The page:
300 gross 625 \var{drop_tolerance} specifies a relative tolerance for small elements to be dropped when building a preconditioner
301 gross 653 (eg. in \ILUT). \var{drop_storage} limits the extra storage allowed when building a preconditioner
302 gross 660 (eg. in \ILUT). The extra storage is given relative to the size of the stiffness matrix, eg.
303     \var{drop_storage=1.2} will allow the preconditioner to use the $1.2$ fold storage space than used
304     for the stiffness matrix. \var{truncation} defines the truncation.
305 jgs 102 \end{methoddesc}
306    
307 gross 625 \begin{memberdesc}[LinearPDE]{DEFAULT}
308 gross 660 default method, preconditioner or package to be used to solve the PDE. An appropriate method should be
309 gross 625 chosen by the used PDE solver library.
310     \end{memberdesc}
311 jgs 102
312 gross 625 \begin{memberdesc}[LinearPDE]{SCSL}
313 gross 660 the SCSL library by SGI,~\Ref{SCSL}\footnote{The SCSL library will only be available on SGI systems}
314 gross 625 \end{memberdesc}
315 jgs 102
316 gross 625 \begin{memberdesc}[LinearPDE]{MKL}
317 gross 653 the MKL library by Intel,~\Ref{MKL}\footnote{The MKL library will only be available when the intel compilation environment is used.}.
318 gross 625 \end{memberdesc}
319 jgs 102
320 gross 625 \begin{memberdesc}[LinearPDE]{UMFPACK}
321 gross 653 the UMFPACK,~\Ref{UMFPACK}. Remark: UMFPACK is not parallelized.
322 gross 625 \end{memberdesc}
323 jgs 102
324 gross 625 \begin{memberdesc}[LinearPDE]{PASO}
325 gross 653 the solver library of \finley, see \Sec{CHAPTER ON FINLEY}.
326 gross 625 \end{memberdesc}
327 jgs 102
328 gross 625 \begin{memberdesc}[LinearPDE]{ITERATIVE}
329 gross 653 the default iterative method and preconditioner. The actually used method depends on the
330 ksteube 1316 PDE solver library and the solver package been chosen. Typically, \PCG is used for symmetric PDEs
331 gross 660 and \BiCGStab otherwise, both with \JACOBI preconditioner.
332 gross 625 \end{memberdesc}
333 jgs 102
334 gross 625 \begin{memberdesc}[LinearPDE]{DIRECT}
335 gross 660 the default direct linear solver.
336 gross 625 \end{memberdesc}
337 jgs 102
338 gross 625 \begin{memberdesc}[LinearPDE]{CHOLEVSKY}
339 gross 660 direct solver based on Cholevsky factorization (or similar), see~\Ref{Saad}. The solver will require a symmetric PDE.
340 gross 625 \end{memberdesc}
341 jgs 110
342 gross 625 \begin{memberdesc}[LinearPDE]{PCG}
343 gross 653 preconditioned conjugate gradient method, see~\Ref{WEISS}\index{linear solver!PCG}\index{PCG}. The solver will require a symmetric PDE.
344 gross 625 \end{memberdesc}
345 jgs 110
346 gross 625 \begin{memberdesc}[LinearPDE]{GMRES}
347 gross 653 the GMRES method, see~\Ref{WEISS}\index{linear solver!GMRES}\index{GMRES}. Truncation and restart are controlled by the parameters
348 gross 625 \var{truncation} and \var{restart} of \method{getSolution}.
349     \end{memberdesc}
350 jgs 102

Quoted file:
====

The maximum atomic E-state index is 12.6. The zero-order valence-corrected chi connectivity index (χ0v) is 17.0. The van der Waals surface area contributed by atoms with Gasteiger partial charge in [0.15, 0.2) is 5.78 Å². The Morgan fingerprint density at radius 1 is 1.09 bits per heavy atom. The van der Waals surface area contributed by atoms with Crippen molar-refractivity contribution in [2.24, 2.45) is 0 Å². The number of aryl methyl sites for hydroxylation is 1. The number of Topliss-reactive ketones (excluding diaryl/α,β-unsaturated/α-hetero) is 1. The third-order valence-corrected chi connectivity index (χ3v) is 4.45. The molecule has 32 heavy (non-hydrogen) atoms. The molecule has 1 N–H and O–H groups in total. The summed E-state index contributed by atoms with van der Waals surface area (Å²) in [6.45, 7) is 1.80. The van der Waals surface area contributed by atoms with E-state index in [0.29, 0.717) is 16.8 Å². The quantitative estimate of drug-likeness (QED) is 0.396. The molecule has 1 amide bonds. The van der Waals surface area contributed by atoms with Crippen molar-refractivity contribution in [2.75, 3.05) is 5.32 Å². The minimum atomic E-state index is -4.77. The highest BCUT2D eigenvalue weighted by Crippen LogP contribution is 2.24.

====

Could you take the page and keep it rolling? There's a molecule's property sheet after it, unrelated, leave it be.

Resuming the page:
351 gross 625 \begin{memberdesc}[LinearPDE]{LUMPING}
352 gross 660 uses lumping to solve the system of linear equations~\index{linear solver!lumping}\index{lumping}. This solver technique
353     condenses the stiffness matrix to a diagonal matrix so the solution of the linear systems becomes very cheap. It can be used when
354 gross 653 only \var{D} is present but in any case has to applied with care. The difference in the solutions with and without lumping can be significant
355 gross 660 but is expect to converge to zero when the mesh gets finer.
356     Lumping does not use the linear system solver library.
357 gross 625 \end{memberdesc}
358 jgs 107
359 gross 625 \begin{memberdesc}[LinearPDE]{PRES20}
360 gross 653 the GMRES method with truncation after five residuals and
361 gross 625 restart after 20 steps, see~\Ref{WEISS}.
362 gross 999 \end{memberdesc}
363 gross 625
364     \begin{memberdesc}[LinearPDE]{CGS}
365     conjugate gradient squared method, see~\Ref{WEISS}.
366 jgs 107 \end{memberdesc}
367    
368 gross 625 \begin{memberdesc}[LinearPDE]{BICGSTAB}
369 gross 660 stabilized bi-conjugate gradients methods, see~\Ref{WEISS}.
370 jgs 107 \end{memberdesc}
371    
372 gross 625 \begin{memberdesc}[LinearPDE]{SSOR}
373 gross 653 symmetric successive over-relaxation method, see~\Ref{WEISS}. Typically used as preconditioner but some linear solver libraries support
374 gross 660 this as a solver.
375 gross 625 \end{memberdesc}
376     \begin{memberdesc}[LinearPDE]{ILU0}
377 gross 660 the incomplete LU factorization preconditioner with no fill-in, see~\Ref{Saad}.
378 gross 653 \end{memberdesc}
379    
380 gross 625 \begin{memberdesc}[LinearPDE]{ILUT}
381 gross 653 the incomplete LU factorization preconditioner with fill-in, see~\Ref{Saad}. During the LU-factorization element with
382     relative size less then \var{drop_tolerance} are dropped. Moreover, the size of the LU-factorization is restricted to the
383 gross 660 \var{drop_storage}-fold of the stiffness matrix. \var{drop_tolerance} and \var{drop_storage} are both set in the
384     \method{getSolution} call.
385 gross 653 \end{memberdesc}
386    
387 gross 625 \begin{memberdesc}[LinearPDE]{JACOBI}
388 gross 653 the Jacobi preconditioner, see~\Ref{Saad}.
389     \end{memberdesc}
390    
391 gross 625 \begin{memberdesc}[LinearPDE]{AMG}
392 gross 660 the algebraic--multi grid method, see~\Ref{AMG}. This method can be used as linear solver method but is more robust when used
393 gross 653 in a preconditioner.
394     \end{memberdesc}
395    
396 gross 625 \begin{memberdesc}[LinearPDE]{RILU}